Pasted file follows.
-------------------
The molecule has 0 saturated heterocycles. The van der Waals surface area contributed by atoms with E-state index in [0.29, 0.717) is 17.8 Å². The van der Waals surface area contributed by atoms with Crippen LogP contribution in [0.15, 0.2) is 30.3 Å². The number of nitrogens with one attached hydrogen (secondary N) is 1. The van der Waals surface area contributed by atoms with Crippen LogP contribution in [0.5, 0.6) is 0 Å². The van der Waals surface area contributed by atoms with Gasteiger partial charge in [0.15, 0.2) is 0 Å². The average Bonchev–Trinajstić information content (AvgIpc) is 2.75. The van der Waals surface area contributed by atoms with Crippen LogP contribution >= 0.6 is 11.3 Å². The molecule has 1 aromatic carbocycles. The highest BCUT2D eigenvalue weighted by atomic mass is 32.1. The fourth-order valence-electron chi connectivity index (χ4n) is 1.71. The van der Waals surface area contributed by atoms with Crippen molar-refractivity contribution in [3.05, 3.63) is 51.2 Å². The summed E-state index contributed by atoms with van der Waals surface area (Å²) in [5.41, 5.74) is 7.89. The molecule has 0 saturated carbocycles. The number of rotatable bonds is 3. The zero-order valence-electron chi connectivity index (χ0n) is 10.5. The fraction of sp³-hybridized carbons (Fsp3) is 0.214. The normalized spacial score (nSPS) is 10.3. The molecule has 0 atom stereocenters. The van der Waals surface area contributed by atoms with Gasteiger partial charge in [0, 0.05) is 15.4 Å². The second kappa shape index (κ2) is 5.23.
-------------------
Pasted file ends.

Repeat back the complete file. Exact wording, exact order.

The molecule has 0 saturated heterocycles. The van der Waals surface area contributed by atoms with E-state index in [0.29, 0.717) is 17.8 Å². The van der Waals surface area contributed by atoms with Crippen LogP contribution in [0.15, 0.2) is 30.3 Å². The number of nitrogens with one attached hydrogen (secondary N) is 1. The van der Waals surface area contributed by atoms with Crippen LogP contribution in [0.5, 0.6) is 0 Å². The van der Waals surface area contributed by atoms with Gasteiger partial charge in [0.15, 0.2) is 0 Å². The average Bonchev–Trinajstić information content (AvgIpc) is 2.75. The van der Waals surface area contributed by atoms with Crippen LogP contribution >= 0.6 is 11.3 Å². The molecule has 1 aromatic carbocycles. The highest BCUT2D eigenvalue weighted by atomic mass is 32.1. The fourth-order valence-electron chi connectivity index (χ4n) is 1.71. The van der Waals surface area contributed by atoms with Crippen molar-refractivity contribution in [3.05, 3.63) is 51.2 Å². The summed E-state index contributed by atoms with van der Waals surface area (Å²) in [5.41, 5.74) is 7.89. The molecule has 0 saturated carbocycles. The number of rotatable bonds is 3. The zero-order valence-electron chi connectivity index (χ0n) is 10.5. The fraction of sp³-hybridized carbons (Fsp3) is 0.214. The normalized spacial score (nSPS) is 10.3. The molecule has 0 atom stereocenters. The van der Waals surface area contributed by atoms with Gasteiger partial charge in [0, 0.05) is 15.4 Å². The second kappa shape index (κ2) is 5.23.